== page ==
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unconditional

[uhn-kuh n-dish-uh-nl]
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adjective
  1. not limited by conditions; absolute: an unconditional promise.
  2. Mathematics. absolute(def 12).
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Origin of unconditional

First recorded in 1660–70; un-1 + conditional
Related formsun·con·di·tion·al·ly, adverbun·con·di·tion·al·ness, un·con·di·tion·al·i·ty, noun

Synonyms

See more synonyms for unconditional on Thesaurus.com
1. complete, unqualified, categorical.
Dictionary.com Unabridged Based on the Random House Unabridged Dictionary, © Random House, Inc. 2018

Examples from the Web for unconditionally

Contemporary Examples

Historical Examples

  • She surrendered to him unconditionally, and hoped only for his forgiveness and love.

    Cap'n Warren's Wards

    Joseph C. Lincoln

  • All they could do was to submit, absolutely and unconditionally.

    The Scapegoat

    Hall Caine

  • His usual expression was unconditionally approving and attentive.

  • It left her, simply and unconditionally, everything of which Saxham was possessed.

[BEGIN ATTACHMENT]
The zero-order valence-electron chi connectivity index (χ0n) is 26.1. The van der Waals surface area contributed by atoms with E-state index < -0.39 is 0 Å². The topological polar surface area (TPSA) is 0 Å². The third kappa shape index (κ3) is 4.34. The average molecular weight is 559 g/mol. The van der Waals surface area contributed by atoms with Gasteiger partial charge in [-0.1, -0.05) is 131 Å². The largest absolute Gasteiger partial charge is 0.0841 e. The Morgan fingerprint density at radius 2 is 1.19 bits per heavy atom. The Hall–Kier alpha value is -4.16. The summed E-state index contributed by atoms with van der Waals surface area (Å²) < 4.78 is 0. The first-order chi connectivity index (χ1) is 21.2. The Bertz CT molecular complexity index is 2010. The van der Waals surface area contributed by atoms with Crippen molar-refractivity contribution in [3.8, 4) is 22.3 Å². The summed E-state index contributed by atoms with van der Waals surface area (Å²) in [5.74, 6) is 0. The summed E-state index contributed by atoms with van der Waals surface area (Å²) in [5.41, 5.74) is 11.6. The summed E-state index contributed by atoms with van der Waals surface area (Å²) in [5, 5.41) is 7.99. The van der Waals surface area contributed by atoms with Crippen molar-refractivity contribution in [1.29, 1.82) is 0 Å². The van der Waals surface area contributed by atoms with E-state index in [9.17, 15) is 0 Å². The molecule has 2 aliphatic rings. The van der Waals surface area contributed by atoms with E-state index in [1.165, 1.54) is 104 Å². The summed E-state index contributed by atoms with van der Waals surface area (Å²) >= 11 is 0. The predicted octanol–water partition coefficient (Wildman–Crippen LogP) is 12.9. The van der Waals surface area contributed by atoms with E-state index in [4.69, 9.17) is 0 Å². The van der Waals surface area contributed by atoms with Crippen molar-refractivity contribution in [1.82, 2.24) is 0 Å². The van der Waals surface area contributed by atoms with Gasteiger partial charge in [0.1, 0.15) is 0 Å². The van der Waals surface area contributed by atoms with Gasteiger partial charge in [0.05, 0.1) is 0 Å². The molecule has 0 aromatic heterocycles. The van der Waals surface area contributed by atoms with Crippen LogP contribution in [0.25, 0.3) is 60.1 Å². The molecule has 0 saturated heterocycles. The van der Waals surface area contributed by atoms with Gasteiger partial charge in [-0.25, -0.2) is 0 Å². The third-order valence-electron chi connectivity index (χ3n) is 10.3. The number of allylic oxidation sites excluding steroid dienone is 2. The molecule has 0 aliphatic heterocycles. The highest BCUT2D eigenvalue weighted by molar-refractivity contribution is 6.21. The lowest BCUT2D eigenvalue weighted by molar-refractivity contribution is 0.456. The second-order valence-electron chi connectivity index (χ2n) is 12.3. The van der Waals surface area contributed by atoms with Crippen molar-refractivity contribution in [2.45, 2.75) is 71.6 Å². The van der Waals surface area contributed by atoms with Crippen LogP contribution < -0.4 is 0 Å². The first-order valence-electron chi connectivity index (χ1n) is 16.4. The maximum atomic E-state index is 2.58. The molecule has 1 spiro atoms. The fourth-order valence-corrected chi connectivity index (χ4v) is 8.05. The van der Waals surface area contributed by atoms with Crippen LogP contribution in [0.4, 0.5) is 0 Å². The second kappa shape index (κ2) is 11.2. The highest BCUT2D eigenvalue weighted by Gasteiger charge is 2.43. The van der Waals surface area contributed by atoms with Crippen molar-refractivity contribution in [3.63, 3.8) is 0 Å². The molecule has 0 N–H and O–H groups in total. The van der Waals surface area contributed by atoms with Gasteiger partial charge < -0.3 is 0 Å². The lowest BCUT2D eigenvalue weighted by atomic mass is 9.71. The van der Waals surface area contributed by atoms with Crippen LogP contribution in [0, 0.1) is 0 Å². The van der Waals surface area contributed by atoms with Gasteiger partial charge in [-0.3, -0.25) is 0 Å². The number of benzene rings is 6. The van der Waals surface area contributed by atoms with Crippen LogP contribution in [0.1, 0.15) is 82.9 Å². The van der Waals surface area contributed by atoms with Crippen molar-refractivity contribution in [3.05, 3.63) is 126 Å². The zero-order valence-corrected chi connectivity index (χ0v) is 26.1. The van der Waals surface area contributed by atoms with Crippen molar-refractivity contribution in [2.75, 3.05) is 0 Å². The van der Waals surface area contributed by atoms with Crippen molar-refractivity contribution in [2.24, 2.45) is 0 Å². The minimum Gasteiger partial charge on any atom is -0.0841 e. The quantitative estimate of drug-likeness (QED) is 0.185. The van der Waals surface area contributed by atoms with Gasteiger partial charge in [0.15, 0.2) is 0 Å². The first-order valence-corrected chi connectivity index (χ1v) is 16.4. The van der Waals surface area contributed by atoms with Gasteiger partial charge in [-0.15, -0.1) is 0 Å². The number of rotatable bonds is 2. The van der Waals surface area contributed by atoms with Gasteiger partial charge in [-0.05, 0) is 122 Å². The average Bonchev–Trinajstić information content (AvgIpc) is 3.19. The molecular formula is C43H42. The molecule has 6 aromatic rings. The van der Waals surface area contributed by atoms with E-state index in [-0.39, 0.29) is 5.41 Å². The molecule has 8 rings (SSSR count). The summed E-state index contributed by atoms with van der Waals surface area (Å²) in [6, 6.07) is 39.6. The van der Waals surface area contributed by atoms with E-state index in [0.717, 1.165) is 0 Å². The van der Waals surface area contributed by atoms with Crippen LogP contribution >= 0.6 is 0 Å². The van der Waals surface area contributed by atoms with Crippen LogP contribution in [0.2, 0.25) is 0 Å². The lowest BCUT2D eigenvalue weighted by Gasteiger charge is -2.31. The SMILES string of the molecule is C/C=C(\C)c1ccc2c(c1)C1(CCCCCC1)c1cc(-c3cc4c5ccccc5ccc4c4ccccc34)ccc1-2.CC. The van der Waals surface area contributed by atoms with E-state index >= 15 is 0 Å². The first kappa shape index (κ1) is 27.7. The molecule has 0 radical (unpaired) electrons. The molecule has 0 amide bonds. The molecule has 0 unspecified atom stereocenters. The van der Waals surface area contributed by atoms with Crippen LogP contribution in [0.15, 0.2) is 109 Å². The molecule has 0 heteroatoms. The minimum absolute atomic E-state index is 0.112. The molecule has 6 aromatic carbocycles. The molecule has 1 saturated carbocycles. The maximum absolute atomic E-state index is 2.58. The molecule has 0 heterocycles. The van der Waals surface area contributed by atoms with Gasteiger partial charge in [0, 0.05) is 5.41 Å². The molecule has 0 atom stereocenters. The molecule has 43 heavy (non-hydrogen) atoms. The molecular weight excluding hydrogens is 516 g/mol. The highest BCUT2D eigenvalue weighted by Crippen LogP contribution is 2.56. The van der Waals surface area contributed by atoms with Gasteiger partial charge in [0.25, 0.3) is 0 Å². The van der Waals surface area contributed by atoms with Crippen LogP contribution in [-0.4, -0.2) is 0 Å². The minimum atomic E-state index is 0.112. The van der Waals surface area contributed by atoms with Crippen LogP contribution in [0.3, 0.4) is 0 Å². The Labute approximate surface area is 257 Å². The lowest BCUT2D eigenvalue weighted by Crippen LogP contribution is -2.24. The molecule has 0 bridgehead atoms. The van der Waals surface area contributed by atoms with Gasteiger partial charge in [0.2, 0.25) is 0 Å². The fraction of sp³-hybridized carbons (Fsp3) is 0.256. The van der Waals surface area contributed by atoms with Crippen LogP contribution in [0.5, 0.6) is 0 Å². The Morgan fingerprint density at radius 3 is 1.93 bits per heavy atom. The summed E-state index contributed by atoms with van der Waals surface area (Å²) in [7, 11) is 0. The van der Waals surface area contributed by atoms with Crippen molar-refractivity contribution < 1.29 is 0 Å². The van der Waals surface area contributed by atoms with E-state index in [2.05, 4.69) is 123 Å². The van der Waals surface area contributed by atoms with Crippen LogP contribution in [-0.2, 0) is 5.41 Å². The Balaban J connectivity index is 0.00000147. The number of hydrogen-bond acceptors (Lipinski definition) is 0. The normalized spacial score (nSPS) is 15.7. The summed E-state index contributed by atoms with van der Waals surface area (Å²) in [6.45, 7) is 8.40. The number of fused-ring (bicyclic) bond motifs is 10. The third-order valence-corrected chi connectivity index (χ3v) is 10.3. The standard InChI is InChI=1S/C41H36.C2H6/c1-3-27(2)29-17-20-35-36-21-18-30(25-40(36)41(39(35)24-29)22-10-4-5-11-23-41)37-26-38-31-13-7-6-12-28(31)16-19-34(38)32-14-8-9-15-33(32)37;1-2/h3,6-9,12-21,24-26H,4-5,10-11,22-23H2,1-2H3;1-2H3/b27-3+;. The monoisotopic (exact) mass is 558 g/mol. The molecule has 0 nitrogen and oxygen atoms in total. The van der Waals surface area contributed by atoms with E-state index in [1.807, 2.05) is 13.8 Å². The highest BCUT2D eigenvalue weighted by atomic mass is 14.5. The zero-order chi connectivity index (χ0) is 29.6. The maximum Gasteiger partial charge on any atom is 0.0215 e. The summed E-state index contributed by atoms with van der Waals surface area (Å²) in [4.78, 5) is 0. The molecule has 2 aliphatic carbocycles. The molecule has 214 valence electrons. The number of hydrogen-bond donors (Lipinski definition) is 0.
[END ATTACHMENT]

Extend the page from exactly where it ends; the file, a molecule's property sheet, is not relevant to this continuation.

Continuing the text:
The Dop Doctor

    Clotilde Inez Mary Graves

  • Brooke's terms were unconditionally accepted, and Makota outlawed.

    On the Equator

    Harry de Windt


British Dictionary definitions for unconditionally

unconditional

adjective
  1. without conditions or limitations; totalunconditional surrender
  2. maths (of an equality) true for all values of the variable( x +1)> x is an unconditional equality
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Derived Formsunconditionally, adverbunconditionalness or unconditionality, noun
Collins English Dictionary - Complete & Unabridged 2012 Digital Edition © William Collins Sons & Co. Ltd. 1979, 1986 © HarperCollins Publishers 1998, 2000, 2003, 2005, 2006, 2007, 2009, 2012

Word Origin and History for unconditionally

unconditional

adj.

1660s, from un- (1) "not" + conditional. Related: Unconditionally. Unconditional surrender in the military sense is attested from 1730; in U.S., often associated with Civil War Gen. Ulysses S. Grant and the taking of Fort Donelson.

The ringing phrase of Grant's latest despatch circulated through the North like some coinage fresh from the mint, and "Unconditional Surrender," which suited the initials of his modest signature, became like a baptismal name. [James Schouler, "History of the United States of America," Dodd, Mead & Co., 1899].
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Online Etymology Dictionary, © 2010 Douglas Harper